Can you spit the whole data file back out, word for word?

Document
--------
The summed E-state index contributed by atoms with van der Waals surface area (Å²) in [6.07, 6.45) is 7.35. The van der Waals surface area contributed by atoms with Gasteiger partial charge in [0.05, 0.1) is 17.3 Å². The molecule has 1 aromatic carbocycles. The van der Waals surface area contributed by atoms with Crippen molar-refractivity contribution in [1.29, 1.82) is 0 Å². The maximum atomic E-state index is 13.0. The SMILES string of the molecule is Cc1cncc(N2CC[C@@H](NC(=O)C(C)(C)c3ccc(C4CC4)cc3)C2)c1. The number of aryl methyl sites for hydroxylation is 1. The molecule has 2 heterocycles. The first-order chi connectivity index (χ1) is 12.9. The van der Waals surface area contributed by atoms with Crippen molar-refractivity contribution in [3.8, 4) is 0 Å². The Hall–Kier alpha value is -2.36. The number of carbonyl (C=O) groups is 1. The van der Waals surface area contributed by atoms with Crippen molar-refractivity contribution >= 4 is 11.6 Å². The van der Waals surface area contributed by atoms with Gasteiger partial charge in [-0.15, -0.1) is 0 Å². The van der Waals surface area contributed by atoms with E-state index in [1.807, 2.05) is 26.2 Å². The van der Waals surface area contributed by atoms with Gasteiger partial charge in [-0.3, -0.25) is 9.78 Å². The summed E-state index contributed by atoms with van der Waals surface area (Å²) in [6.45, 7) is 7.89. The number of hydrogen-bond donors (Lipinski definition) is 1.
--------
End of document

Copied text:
The summed E-state index contributed by atoms with van der Waals surface area (Å²) in [6.07, 6.45) is 7.35. The van der Waals surface area contributed by atoms with Gasteiger partial charge in [0.05, 0.1) is 17.3 Å². The molecule has 1 aromatic carbocycles. The van der Waals surface area contributed by atoms with Crippen molar-refractivity contribution in [1.29, 1.82) is 0 Å². The maximum atomic E-state index is 13.0. The SMILES string of the molecule is Cc1cncc(N2CC[C@@H](NC(=O)C(C)(C)c3ccc(C4CC4)cc3)C2)c1. The number of aryl methyl sites for hydroxylation is 1. The molecule has 2 heterocycles. The first-order chi connectivity index (χ1) is 12.9. The van der Waals surface area contributed by atoms with Crippen molar-refractivity contribution in [3.8, 4) is 0 Å². The Hall–Kier alpha value is -2.36. The number of carbonyl (C=O) groups is 1. The van der Waals surface area contributed by atoms with Crippen molar-refractivity contribution >= 4 is 11.6 Å². The van der Waals surface area contributed by atoms with Gasteiger partial charge in [-0.15, -0.1) is 0 Å². The van der Waals surface area contributed by atoms with E-state index in [1.807, 2.05) is 26.2 Å². The van der Waals surface area contributed by atoms with Gasteiger partial charge in [-0.3, -0.25) is 9.78 Å². The summed E-state index contributed by atoms with van der Waals surface area (Å²) in [6.45, 7) is 7.89. The number of hydrogen-bond donors (Lipinski definition) is 1.